Cannes Film Festival, 2007 (Festivals)
Film Criticism 2007, Winter, 32, 2
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Cannes had its share of moody films this year: movies which seemed to exist only to draw spectators into a universe of surreal emotion. The best among these mood pieces was Gus Van Sant's Paranoid Park. Acclaimed cinematographer Chris Doyle's camera follows an introverted adolescent as he languorously skateboards in slow-motion swirls, avoiding the conflicts around him, which include a murder as well as his own troubled family. The poetry of Doyle's shots--the burning confessional letter, the orange autumn leaves drifting slowly in the wind, the boy as he lies flat on the driveway, hands flailing, chest divided, Christ-like, by his skateboard--are far more incisive, however, than the story. The most thrilling moment occurs when this boy awakens from his slumber, the water washing down his hair during a cathartic shower scene--"one which will go down in the history of shower scenes," joked Chris Doyle sipping his rose over lunch. The Coen Brothers offered a lively mood piece in their adaptation of Corman McCarthy's No Country for Old Men. "Another great Coen Brothers film, finally!" exclaimed many critics, comparing it to Fargo and Blood Simple, overlooking how this new film might have the craft and energy of Fargo but none of its sinister double-take critique on American culture. No Country for Old Men does not have such resonance: the story of a man who chases a serial killer--why, exactly, we do not know--it excites the blood with suspense, but then sizzles to an end. In the last sequence, the Coens tack on McCarthy's sober message about how "old men" are no longer viable in a world of violence, a message that comes too late and superficially to bear much weight.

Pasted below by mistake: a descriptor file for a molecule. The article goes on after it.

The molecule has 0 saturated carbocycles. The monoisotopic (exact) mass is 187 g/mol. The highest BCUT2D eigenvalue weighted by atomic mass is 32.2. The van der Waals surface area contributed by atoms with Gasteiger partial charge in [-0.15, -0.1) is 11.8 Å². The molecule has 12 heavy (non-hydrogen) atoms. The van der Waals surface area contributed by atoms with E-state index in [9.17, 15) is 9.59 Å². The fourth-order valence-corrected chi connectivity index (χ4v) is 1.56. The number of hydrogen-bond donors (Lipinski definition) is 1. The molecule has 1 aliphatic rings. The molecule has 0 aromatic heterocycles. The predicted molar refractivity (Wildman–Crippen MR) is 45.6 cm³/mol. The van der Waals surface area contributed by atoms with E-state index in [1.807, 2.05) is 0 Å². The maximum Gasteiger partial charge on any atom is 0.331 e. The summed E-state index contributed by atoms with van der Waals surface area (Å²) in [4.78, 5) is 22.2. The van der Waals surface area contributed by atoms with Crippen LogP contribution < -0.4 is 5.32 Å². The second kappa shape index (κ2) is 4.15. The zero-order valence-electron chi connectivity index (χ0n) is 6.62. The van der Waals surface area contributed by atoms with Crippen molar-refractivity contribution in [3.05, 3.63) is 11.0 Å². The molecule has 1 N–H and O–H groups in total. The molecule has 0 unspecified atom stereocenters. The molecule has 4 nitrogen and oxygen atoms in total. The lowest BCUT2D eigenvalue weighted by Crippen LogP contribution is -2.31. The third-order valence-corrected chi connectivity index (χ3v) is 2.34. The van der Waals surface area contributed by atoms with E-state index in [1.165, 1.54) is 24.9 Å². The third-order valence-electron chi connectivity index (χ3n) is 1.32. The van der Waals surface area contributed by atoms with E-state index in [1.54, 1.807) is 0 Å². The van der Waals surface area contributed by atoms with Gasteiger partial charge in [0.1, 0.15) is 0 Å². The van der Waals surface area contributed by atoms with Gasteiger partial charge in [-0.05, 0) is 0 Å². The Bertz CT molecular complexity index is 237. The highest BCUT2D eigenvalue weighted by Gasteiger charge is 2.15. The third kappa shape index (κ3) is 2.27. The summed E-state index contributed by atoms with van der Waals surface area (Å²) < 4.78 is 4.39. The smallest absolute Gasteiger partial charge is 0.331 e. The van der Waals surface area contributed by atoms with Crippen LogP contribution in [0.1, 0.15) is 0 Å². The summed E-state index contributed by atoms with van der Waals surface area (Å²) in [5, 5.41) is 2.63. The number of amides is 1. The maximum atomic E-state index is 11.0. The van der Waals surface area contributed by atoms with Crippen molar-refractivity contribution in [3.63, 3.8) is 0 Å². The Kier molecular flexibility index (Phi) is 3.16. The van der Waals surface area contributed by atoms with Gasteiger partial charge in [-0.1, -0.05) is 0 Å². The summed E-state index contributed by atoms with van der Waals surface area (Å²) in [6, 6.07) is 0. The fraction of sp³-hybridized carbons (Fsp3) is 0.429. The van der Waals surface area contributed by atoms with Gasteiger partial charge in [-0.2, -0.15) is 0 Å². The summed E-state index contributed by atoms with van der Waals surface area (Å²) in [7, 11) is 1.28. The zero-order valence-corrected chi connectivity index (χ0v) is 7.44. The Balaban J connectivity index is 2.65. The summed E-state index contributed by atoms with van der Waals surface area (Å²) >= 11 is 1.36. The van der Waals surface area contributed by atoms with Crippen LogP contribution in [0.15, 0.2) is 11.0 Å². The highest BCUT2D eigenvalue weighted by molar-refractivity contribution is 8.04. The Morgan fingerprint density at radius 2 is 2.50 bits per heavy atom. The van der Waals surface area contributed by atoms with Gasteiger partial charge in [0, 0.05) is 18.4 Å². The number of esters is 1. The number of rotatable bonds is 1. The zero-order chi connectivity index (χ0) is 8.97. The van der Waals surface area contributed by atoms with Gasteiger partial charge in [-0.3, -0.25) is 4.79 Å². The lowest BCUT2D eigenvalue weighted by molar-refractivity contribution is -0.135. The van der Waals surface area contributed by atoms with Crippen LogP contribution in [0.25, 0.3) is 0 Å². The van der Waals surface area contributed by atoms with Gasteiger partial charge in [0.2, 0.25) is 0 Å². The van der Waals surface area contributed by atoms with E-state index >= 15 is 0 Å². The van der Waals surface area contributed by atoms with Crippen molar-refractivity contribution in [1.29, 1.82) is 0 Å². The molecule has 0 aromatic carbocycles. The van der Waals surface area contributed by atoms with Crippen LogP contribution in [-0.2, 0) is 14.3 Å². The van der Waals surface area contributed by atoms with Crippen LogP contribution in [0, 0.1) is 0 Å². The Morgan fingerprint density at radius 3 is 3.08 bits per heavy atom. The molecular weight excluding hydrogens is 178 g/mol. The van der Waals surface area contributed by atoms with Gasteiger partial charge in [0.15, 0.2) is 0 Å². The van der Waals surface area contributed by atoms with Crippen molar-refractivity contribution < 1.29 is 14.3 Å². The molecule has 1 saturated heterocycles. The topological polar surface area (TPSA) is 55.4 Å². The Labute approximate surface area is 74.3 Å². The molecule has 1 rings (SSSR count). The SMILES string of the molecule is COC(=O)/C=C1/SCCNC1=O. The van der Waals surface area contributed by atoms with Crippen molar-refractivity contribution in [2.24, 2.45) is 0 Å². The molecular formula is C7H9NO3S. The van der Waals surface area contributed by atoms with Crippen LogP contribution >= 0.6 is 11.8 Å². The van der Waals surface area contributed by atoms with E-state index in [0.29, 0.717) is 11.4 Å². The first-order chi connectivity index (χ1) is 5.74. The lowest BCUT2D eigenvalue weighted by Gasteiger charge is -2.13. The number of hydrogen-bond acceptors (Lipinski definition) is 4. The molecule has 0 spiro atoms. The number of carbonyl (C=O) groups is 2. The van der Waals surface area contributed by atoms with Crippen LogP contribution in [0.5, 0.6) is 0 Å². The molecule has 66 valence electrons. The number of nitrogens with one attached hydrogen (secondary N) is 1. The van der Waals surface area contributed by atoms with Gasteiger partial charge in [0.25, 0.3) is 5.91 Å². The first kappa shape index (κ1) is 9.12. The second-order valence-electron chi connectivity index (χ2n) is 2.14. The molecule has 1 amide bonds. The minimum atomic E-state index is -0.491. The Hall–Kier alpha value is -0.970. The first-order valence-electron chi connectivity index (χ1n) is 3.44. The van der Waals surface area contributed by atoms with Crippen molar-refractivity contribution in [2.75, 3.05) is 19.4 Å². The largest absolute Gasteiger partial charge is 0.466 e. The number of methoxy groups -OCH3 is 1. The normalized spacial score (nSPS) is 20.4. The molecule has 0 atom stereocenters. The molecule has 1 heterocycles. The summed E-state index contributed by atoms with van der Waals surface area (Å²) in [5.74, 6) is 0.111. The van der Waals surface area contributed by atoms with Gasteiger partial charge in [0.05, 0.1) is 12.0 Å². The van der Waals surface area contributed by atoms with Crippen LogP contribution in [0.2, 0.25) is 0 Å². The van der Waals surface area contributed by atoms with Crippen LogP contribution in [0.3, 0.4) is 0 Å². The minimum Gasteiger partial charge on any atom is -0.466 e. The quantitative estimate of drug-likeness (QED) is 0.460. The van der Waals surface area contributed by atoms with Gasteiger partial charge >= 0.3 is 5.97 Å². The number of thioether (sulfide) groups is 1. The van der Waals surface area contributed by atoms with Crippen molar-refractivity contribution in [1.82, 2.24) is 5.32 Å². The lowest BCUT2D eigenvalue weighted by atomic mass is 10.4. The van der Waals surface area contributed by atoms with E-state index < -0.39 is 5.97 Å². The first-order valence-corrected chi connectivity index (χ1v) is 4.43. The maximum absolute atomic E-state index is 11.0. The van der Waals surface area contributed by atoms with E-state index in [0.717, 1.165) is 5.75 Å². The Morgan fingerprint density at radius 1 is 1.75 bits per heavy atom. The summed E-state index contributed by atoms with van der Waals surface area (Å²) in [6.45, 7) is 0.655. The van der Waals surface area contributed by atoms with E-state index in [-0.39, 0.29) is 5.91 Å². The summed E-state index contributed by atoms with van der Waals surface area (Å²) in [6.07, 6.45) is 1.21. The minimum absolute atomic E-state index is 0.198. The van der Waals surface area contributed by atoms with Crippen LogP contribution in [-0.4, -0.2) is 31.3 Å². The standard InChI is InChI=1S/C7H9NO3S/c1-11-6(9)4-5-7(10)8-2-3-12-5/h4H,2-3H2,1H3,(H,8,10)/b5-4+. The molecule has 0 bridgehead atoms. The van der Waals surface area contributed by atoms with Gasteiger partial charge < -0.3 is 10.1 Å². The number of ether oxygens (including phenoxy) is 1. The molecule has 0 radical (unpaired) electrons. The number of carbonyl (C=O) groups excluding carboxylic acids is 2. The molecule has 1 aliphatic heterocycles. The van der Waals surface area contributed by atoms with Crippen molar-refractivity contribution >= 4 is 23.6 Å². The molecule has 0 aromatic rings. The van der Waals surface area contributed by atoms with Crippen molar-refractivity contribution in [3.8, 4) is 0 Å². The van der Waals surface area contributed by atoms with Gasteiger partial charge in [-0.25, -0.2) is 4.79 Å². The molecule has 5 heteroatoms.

- 2,99 €
- Category: Performing Arts
- Published: 22 December 2007
- Publisher: Allegheny College
- Print Length: 10 Pages
- Language: English